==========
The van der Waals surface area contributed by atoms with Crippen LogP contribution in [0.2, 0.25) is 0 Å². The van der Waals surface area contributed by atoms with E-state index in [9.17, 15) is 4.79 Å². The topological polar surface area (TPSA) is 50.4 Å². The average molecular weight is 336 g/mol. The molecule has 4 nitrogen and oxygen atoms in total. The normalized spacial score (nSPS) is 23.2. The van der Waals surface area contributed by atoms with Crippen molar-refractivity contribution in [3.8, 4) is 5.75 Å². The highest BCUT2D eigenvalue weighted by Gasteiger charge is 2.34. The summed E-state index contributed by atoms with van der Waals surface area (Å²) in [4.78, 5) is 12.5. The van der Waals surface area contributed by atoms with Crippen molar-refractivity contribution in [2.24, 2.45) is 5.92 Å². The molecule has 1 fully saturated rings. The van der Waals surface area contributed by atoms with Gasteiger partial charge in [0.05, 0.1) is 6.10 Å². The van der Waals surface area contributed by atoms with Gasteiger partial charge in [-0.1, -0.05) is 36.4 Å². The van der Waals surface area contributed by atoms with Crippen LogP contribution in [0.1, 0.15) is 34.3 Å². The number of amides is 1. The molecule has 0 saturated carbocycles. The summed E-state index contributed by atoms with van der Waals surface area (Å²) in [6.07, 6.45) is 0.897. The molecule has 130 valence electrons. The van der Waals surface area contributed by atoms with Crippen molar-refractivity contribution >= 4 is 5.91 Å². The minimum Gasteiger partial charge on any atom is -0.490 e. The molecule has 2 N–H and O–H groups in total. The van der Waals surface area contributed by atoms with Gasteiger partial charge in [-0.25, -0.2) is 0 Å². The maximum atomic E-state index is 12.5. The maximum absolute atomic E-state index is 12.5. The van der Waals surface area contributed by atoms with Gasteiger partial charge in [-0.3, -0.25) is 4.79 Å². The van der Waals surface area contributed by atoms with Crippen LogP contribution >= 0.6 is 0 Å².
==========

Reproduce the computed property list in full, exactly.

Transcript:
The van der Waals surface area contributed by atoms with Crippen LogP contribution in [0.2, 0.25) is 0 Å². The van der Waals surface area contributed by atoms with E-state index in [9.17, 15) is 4.79 Å². The topological polar surface area (TPSA) is 50.4 Å². The average molecular weight is 336 g/mol. The molecule has 4 nitrogen and oxygen atoms in total. The normalized spacial score (nSPS) is 23.2. The van der Waals surface area contributed by atoms with Crippen molar-refractivity contribution in [3.8, 4) is 5.75 Å². The highest BCUT2D eigenvalue weighted by Gasteiger charge is 2.34. The summed E-state index contributed by atoms with van der Waals surface area (Å²) in [4.78, 5) is 12.5. The van der Waals surface area contributed by atoms with Crippen molar-refractivity contribution in [2.24, 2.45) is 5.92 Å². The molecule has 1 fully saturated rings. The van der Waals surface area contributed by atoms with Gasteiger partial charge in [0.05, 0.1) is 6.10 Å². The van der Waals surface area contributed by atoms with Gasteiger partial charge in [-0.1, -0.05) is 36.4 Å². The van der Waals surface area contributed by atoms with Crippen LogP contribution in [0.1, 0.15) is 34.3 Å². The number of amides is 1. The molecule has 0 saturated carbocycles. The summed E-state index contributed by atoms with van der Waals surface area (Å²) in [6.07, 6.45) is 0.897. The molecule has 130 valence electrons. The van der Waals surface area contributed by atoms with Crippen molar-refractivity contribution >= 4 is 5.91 Å². The minimum Gasteiger partial charge on any atom is -0.490 e. The molecule has 2 N–H and O–H groups in total. The van der Waals surface area contributed by atoms with Gasteiger partial charge in [-0.25, -0.2) is 0 Å². The maximum atomic E-state index is 12.5. The maximum absolute atomic E-state index is 12.5. The van der Waals surface area contributed by atoms with Gasteiger partial charge in [-0.3, -0.25) is 4.79 Å². The van der Waals surface area contributed by atoms with Crippen LogP contribution >= 0.6 is 0 Å².